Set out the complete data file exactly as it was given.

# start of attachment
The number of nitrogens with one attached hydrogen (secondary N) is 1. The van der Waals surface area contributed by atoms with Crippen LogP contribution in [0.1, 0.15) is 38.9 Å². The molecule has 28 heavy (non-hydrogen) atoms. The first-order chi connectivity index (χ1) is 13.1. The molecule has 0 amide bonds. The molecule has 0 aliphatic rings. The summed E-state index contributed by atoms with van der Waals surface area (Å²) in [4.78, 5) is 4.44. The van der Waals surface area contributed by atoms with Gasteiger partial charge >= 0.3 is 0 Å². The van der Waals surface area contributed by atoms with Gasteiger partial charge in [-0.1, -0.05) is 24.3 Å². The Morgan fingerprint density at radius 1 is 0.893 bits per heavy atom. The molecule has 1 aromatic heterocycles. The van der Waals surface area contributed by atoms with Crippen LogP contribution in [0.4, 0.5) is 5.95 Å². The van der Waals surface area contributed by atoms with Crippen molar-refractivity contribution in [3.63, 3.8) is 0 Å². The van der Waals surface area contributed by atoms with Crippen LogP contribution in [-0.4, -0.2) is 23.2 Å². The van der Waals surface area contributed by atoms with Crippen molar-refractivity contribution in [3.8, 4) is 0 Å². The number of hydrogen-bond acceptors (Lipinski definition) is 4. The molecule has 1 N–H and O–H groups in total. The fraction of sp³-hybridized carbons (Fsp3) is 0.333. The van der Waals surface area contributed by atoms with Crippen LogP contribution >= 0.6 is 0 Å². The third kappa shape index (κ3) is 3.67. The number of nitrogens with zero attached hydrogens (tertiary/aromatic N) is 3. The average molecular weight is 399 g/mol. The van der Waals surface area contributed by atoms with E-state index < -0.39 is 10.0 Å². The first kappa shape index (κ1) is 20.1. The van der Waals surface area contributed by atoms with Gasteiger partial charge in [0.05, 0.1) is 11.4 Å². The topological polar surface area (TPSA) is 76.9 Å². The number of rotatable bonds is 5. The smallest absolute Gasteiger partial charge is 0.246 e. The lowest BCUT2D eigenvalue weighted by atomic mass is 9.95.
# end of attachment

The number of nitrogens with one attached hydrogen (secondary N) is 1. The van der Waals surface area contributed by atoms with Crippen LogP contribution in [0.1, 0.15) is 38.9 Å². The molecule has 28 heavy (non-hydrogen) atoms. The first-order chi connectivity index (χ1) is 13.1. The molecule has 0 amide bonds. The molecule has 0 aliphatic rings. The summed E-state index contributed by atoms with van der Waals surface area (Å²) in [4.78, 5) is 4.44. The van der Waals surface area contributed by atoms with Gasteiger partial charge >= 0.3 is 0 Å². The van der Waals surface area contributed by atoms with Gasteiger partial charge in [-0.1, -0.05) is 24.3 Å². The Morgan fingerprint density at radius 1 is 0.893 bits per heavy atom. The molecule has 1 aromatic heterocycles. The van der Waals surface area contributed by atoms with Crippen LogP contribution in [0.4, 0.5) is 5.95 Å². The van der Waals surface area contributed by atoms with Crippen molar-refractivity contribution in [3.63, 3.8) is 0 Å². The van der Waals surface area contributed by atoms with Crippen LogP contribution in [-0.4, -0.2) is 23.2 Å². The van der Waals surface area contributed by atoms with Crippen molar-refractivity contribution in [3.8, 4) is 0 Å². The number of hydrogen-bond acceptors (Lipinski definition) is 4. The molecule has 1 N–H and O–H groups in total. The fraction of sp³-hybridized carbons (Fsp3) is 0.333. The van der Waals surface area contributed by atoms with Crippen LogP contribution >= 0.6 is 0 Å². The third kappa shape index (κ3) is 3.67. The number of nitrogens with zero attached hydrogens (tertiary/aromatic N) is 3. The average molecular weight is 399 g/mol. The van der Waals surface area contributed by atoms with E-state index < -0.39 is 10.0 Å². The first kappa shape index (κ1) is 20.1. The van der Waals surface area contributed by atoms with Gasteiger partial charge in [0.05, 0.1) is 11.4 Å². The topological polar surface area (TPSA) is 76.9 Å². The number of rotatable bonds is 5. The smallest absolute Gasteiger partial charge is 0.246 e. The lowest BCUT2D eigenvalue weighted by atomic mass is 9.95.